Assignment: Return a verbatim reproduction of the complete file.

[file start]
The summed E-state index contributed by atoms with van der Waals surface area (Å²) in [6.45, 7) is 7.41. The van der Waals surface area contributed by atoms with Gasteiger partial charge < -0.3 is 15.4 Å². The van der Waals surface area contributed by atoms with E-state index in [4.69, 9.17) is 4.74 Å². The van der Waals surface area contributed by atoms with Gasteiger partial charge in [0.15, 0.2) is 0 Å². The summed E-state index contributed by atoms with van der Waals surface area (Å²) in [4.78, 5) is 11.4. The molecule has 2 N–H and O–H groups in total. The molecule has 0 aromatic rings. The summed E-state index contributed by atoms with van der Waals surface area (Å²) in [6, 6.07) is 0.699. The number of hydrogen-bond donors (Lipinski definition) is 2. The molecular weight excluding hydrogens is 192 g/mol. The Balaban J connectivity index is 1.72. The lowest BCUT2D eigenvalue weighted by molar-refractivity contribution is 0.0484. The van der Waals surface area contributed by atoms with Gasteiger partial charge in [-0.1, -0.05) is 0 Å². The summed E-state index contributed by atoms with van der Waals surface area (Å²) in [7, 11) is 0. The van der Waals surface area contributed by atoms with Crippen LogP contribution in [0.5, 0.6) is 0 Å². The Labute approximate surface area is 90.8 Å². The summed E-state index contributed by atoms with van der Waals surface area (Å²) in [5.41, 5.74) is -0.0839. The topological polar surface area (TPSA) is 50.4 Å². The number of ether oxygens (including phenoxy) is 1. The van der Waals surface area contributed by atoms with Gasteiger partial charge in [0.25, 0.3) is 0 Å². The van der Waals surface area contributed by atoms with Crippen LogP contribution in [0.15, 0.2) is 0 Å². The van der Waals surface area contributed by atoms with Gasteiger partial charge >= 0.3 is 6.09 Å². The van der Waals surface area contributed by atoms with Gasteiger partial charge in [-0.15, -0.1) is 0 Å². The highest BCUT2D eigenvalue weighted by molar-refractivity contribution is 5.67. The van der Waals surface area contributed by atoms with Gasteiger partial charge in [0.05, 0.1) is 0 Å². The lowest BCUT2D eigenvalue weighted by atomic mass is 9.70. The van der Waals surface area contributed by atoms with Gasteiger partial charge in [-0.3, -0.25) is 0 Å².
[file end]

The summed E-state index contributed by atoms with van der Waals surface area (Å²) in [6.45, 7) is 7.41. The van der Waals surface area contributed by atoms with Gasteiger partial charge < -0.3 is 15.4 Å². The van der Waals surface area contributed by atoms with E-state index in [4.69, 9.17) is 4.74 Å². The van der Waals surface area contributed by atoms with Gasteiger partial charge in [0.15, 0.2) is 0 Å². The summed E-state index contributed by atoms with van der Waals surface area (Å²) in [4.78, 5) is 11.4. The molecule has 2 N–H and O–H groups in total. The molecule has 0 aromatic rings. The summed E-state index contributed by atoms with van der Waals surface area (Å²) in [6, 6.07) is 0.699. The number of hydrogen-bond donors (Lipinski definition) is 2. The molecular weight excluding hydrogens is 192 g/mol. The Balaban J connectivity index is 1.72. The lowest BCUT2D eigenvalue weighted by molar-refractivity contribution is 0.0484. The van der Waals surface area contributed by atoms with Gasteiger partial charge in [-0.1, -0.05) is 0 Å². The summed E-state index contributed by atoms with van der Waals surface area (Å²) in [7, 11) is 0. The van der Waals surface area contributed by atoms with Crippen LogP contribution in [0.5, 0.6) is 0 Å². The Labute approximate surface area is 90.8 Å². The summed E-state index contributed by atoms with van der Waals surface area (Å²) in [5.41, 5.74) is -0.0839. The topological polar surface area (TPSA) is 50.4 Å². The number of ether oxygens (including phenoxy) is 1. The van der Waals surface area contributed by atoms with Gasteiger partial charge in [0.25, 0.3) is 0 Å². The van der Waals surface area contributed by atoms with Crippen LogP contribution in [0.15, 0.2) is 0 Å². The van der Waals surface area contributed by atoms with Gasteiger partial charge >= 0.3 is 6.09 Å². The van der Waals surface area contributed by atoms with Gasteiger partial charge in [-0.15, -0.1) is 0 Å². The highest BCUT2D eigenvalue weighted by molar-refractivity contribution is 5.67. The van der Waals surface area contributed by atoms with Gasteiger partial charge in [0.05, 0.1) is 0 Å². The lowest BCUT2D eigenvalue weighted by atomic mass is 9.70. The van der Waals surface area contributed by atoms with Gasteiger partial charge in [-0.3, -0.25) is 0 Å².